INDIA 2024 fault line goes via five states. But Mamata Banerjee is showing the way
In West Bengal, Kerala, Tripura, Delhi, and Punjab, the strains within INDIA are likely to be the most stressful.
Monideepa Banerjie, (Edited by Prashant)
In the immediate afterglow of the bonhomie in Karnataka, the fault lines may be buried. But can INDIA or Indian National Developmental Inclusive Alliance, the newly created front of 26 opposition parties, united by their objective of challenging Narendra Modi, survive the stress and strains within?
In West Bengal, Tripura Kerala, Delhi, and Punjab, the strains within INDIA are likely to be the most stressful. Political rivals will have to bury the hatchet and agree on sharing seats so that the fight against the BJP in 2024 doesn’t become defused.
So far as West Bengal is concerned, the CPM has been unequivocal. INDIA notwithstanding, the Communist Party of India (Marxist) will continue to electorally fight against the Trinamool Congress (TMC) in the state. A range of top CPM leaders – Sitaram Yechury, Brinda Karat, and CPM Bengal chief Mohammed Salim – have spoken their mind following the Karnataka meeting.
“I had suggested the name We for India. All agreed that it was a good slogan but INDIA would be a better name. In English, the last alphabet was A, therefore the use of the term alliance. But this is not an electoral alliance,” Yechury said in an interview with Ganashakti, the CPI-M’s newspaper.
Yechury added that the Left will fight against both the BJP and TMC in Bengal. “We will seek the support of Congress and other parties. In Kerala, there will be a Left versus Congress contest. Each state has its own reality,” he added, leaving nothing to imagination.
The Bengaluru bonhomie
The Bengal Congress has not said anything as decisive. Even its usually outspoken state chief Adhir Ranjan Chowdhury, who is one of Mamata Banerjee’s worst critics, appears to be holding his horses. All he has spoken about is the lack of connection between what has happened in Bengaluru and what is happening in Bengal.
But then the bonhomie on display between Rahul Gandhi, Sonia Gandhi, and Mamata Banerjee at the Bengaluru meeting was hard to miss. It was a repeat of the warmth that was on show at the Patna meeting.
In the past, Banerjee made no bones about cold-shouldering Rahul Gandhi. He, too, was unsparing. Most recently, in the Meghalaya assembly election, Gandhi went to the state just once to campaign. His speech was notable, because he spent most of the time attacking not the ruling National People’s Party (NPP), but the TMC. He had his reasons. The TMC had wooed away most of Congress’ MLAs – 12 out of 17. A repeat of Goa and Tripura. And Congress was peeved.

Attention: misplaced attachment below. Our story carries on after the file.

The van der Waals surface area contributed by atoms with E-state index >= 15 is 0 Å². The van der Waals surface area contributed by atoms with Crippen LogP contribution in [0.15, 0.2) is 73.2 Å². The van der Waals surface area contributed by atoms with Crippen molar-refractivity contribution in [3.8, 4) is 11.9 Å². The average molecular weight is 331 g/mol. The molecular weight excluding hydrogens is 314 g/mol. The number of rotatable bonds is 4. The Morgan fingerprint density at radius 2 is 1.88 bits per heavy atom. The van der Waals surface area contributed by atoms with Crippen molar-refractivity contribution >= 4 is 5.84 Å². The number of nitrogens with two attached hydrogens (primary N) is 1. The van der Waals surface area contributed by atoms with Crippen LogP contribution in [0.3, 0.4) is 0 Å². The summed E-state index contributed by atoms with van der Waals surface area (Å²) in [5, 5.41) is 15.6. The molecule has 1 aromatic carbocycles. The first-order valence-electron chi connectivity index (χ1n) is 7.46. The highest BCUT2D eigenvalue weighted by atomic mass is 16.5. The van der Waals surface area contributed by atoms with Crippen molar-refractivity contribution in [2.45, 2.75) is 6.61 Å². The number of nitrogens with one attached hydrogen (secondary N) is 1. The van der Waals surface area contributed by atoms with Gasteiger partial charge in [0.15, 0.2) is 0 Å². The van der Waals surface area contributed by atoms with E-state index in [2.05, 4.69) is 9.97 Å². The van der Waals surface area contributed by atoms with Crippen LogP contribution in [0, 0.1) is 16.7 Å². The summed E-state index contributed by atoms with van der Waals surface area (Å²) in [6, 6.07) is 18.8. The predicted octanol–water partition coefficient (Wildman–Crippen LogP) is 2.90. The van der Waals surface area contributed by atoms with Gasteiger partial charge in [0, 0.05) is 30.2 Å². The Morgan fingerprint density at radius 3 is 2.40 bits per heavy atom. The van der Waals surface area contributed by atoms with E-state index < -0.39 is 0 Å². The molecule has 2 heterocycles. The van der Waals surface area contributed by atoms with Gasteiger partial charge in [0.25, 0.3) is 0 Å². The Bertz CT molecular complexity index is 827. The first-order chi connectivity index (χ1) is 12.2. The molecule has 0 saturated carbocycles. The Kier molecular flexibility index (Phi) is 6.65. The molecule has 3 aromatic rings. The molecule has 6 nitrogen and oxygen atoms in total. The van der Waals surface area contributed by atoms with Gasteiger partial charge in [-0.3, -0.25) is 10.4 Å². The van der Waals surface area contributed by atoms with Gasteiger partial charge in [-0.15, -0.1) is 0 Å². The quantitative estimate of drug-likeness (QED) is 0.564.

In Bengal, Adhir Chowdhury has been peeved with the TMC for a long time, ever since the latter started draining the Congress of its MLAs after a fallout in 2013. Campaigning for the panchayat election that year, CM Banerjee said it had been a mistake to ally with the Congress in the 2009 Lok Sabha and 2011 assembly elections. In the 2011 assembly election, TMC had won 185 and Congress 42 out of the 294 seats. Today, the Congress’ tally is zero. The party did win the Sagardighi bypoll in March this year, but within two months, the Congress MLA joined the TMC, reducing the Congress to “a signboard party” in Bengal.
A shift before 2024
However, a change is in the air, apparent in Kolkata, three days after the birth of INDIA in Bengaluru. At her annual martyrs’ day rally on 21 July, Mamata Banerjee did not attack the Congress even once in her speech, and the CPM was mentioned in passing. Her main and scathing thrust was against the BJP and Modi. It was a departure from the past when all three parties were always targeted by her, to a lesser or greater degree, yes, but never so sharply focused only on the BJP as this time.
Referring to the violence in Manipur, her harshest lunge at the BJP was, “Aap log insan ko hatya karne ka saudagar ho”.
For INDIA, the run-up to the 2024 election will not be a path strewn with roses. In Bengal, the TMC will be grappling with Congress and the Left on seat-sharing, so too in Tripura. In Kerala, the Congress and the Left will be facing off directly; in Punjab and Delhi, the Aam Aadmi Party and the Congress will be in confrontation.
But what has dawned on the 26 opposition parties of INDIA is that Tagore’s iconic song, Ekla Cholo Re, is all very well but with a political foe like Modi and the BJP, a joint venture is likely to be more effective. In political terms, a coalition. India has seen a string of coalition formations since 1989 – led by VP Singh, Narasimha Rao, Atal Bihari Vajpayee twice, IK Gujral, Deve Gowda, and Manmohan Singh. From 2014, the ruling alliance was one too but only in name. INDIA does have more effective precedents to follow.
The author is a senior journalist based in Kolkata. She tweets @Monideepa62. Views are personal.
Courtesy : The Print
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